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Welcome to Episode 142 of TV’s Top 5, The Hollywood Reporter’s TV podcast.
Every week, hosts Lesley Goldberg (West Coast TV editor) and Daniel Fienberg (chief TV critic) break down the latest TV news with context from the business and critical sides, welcome showrunners, executive and other guests, and provide a critical guide of what to watch (or skip, as the case may be).
This week, we’re breaking our format and instead leaning hard into Spooky SZN for a roundtable discussion about the state of horror on television with the showrunners from AMC’s The Walking Dead (Angela Kang), USA/Syfy’s Chucky (Don Mancini) and Amazon’s I Know What You Did Last Summer (Sara Goodman).
The hourlong conversation, which takes the place of our first three topics this week, also delves into the use of horror as a metaphor for tumultuous times. “A lot of people like the metaphors hidden,” Goodman says. “Some want [horror] as an escape. But it’s always been there. That’s what it’s for — to tell stories about characters and things relevant in our world that are horrifying in ways that are hidden and fun. And to fool you into thinking you’re just being entertained.”
For Chucky, the openly gay Mancini says he leaned hard into queer themes with the spinoff TV series after initially exploring those subjects with subtext. “You do run the risk of alienating some of the audience,” he says. “There are members of the horror audience that more conservatively minded. I do hear from young, queer fans telling me how much not only Chucky meant to them and gay characters but how the genre always felt welcoming to them.”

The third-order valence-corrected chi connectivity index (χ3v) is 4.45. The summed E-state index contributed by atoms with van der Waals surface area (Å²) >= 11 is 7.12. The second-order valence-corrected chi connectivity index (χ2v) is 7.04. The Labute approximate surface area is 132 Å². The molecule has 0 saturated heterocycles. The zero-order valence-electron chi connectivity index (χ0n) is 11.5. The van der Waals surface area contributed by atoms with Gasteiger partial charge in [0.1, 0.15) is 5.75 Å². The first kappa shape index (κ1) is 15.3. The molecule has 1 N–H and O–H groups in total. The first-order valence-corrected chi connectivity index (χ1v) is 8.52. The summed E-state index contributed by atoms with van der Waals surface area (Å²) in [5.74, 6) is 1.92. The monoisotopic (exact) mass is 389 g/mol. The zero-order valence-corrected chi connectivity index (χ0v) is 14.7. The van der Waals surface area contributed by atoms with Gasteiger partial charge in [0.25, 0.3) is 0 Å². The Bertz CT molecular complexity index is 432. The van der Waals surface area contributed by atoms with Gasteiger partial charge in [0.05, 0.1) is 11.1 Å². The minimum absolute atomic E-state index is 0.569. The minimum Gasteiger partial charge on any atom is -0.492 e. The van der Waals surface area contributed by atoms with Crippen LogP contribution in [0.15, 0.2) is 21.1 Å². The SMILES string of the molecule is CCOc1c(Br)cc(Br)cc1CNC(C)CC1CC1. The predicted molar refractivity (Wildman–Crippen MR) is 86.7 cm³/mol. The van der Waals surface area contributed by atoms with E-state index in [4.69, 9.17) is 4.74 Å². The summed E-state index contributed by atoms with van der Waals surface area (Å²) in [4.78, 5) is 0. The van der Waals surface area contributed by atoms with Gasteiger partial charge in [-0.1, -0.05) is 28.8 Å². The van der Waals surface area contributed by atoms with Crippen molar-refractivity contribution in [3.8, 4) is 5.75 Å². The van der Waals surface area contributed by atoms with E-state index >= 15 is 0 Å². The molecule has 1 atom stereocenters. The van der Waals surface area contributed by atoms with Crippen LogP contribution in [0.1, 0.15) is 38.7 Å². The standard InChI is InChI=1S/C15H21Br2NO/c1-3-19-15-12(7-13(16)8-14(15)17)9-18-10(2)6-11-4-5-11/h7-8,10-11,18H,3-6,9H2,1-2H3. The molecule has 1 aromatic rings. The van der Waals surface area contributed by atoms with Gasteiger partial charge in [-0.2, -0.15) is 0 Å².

In terms of the boundaries of how far to go with gore and violence, veteran Walking Dead showrunner Kang — who has been with the series since its early days — says it depends on if the character in the crosshairs is a hero or villain. “When we’re killing a villain, everyone wants to see die, we go with gore,” Kang notes. “When it’s our human heroes killing zombies, we go all out. In our show, we’re trying to remind viewers that the zombies were once humans with feelings and lives. But sometimes it’s satisfying to watch the monsters die.”
Tune in below to hear more from Kang, Mancini and Goodman about crafting storylines that need to both satisfy weekly viewers as well as those who binge a season in one sitting, plus conversations about tone when your lead character is a terrifying doll or when it’s unclear who the heroes and villains actually are, as is the case with Last Summer.
Hear it all now on TV’s Top 5. Be sure to subscribe to the podcast to never miss an episode. (Reviews welcome!) You can also email us with any topics or Mailbag questions you’d like to be addressed in future episodes at TVsTop5@THR.com.
Coming next week: Dexter showrunner Clyde Phillips joins the podcast to discuss the Showtime revival and the future of the beloved (save for that lumberjack finale) franchise.
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